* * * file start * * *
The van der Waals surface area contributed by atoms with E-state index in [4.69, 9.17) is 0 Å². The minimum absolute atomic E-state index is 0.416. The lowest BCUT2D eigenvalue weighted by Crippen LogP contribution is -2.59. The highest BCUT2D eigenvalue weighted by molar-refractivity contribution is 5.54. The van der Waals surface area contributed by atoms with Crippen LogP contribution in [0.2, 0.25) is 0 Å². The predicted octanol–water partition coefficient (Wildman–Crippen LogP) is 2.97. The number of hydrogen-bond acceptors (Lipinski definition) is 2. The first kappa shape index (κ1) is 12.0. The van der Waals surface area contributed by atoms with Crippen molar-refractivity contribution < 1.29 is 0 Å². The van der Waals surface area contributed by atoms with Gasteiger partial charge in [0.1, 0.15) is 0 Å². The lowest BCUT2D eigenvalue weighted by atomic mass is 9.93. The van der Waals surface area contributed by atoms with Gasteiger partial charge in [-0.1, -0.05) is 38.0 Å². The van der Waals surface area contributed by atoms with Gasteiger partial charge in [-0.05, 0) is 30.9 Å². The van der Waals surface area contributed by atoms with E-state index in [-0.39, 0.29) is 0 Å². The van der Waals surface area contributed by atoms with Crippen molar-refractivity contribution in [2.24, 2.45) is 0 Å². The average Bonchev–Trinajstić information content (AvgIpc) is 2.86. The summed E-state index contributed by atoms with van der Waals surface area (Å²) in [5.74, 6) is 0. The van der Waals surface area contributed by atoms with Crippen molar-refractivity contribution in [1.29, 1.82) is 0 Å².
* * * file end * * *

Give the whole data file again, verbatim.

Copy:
The van der Waals surface area contributed by atoms with E-state index in [4.69, 9.17) is 0 Å². The minimum absolute atomic E-state index is 0.416. The lowest BCUT2D eigenvalue weighted by Crippen LogP contribution is -2.59. The highest BCUT2D eigenvalue weighted by molar-refractivity contribution is 5.54. The van der Waals surface area contributed by atoms with Crippen LogP contribution in [0.2, 0.25) is 0 Å². The predicted octanol–water partition coefficient (Wildman–Crippen LogP) is 2.97. The number of hydrogen-bond acceptors (Lipinski definition) is 2. The first kappa shape index (κ1) is 12.0. The van der Waals surface area contributed by atoms with Crippen molar-refractivity contribution < 1.29 is 0 Å². The van der Waals surface area contributed by atoms with Gasteiger partial charge in [0.1, 0.15) is 0 Å². The lowest BCUT2D eigenvalue weighted by atomic mass is 9.93. The van der Waals surface area contributed by atoms with Gasteiger partial charge in [-0.1, -0.05) is 38.0 Å². The van der Waals surface area contributed by atoms with Gasteiger partial charge in [-0.05, 0) is 30.9 Å². The van der Waals surface area contributed by atoms with E-state index in [-0.39, 0.29) is 0 Å². The van der Waals surface area contributed by atoms with Crippen molar-refractivity contribution in [2.24, 2.45) is 0 Å². The average Bonchev–Trinajstić information content (AvgIpc) is 2.86. The summed E-state index contributed by atoms with van der Waals surface area (Å²) in [5.74, 6) is 0. The van der Waals surface area contributed by atoms with Crippen molar-refractivity contribution in [1.29, 1.82) is 0 Å².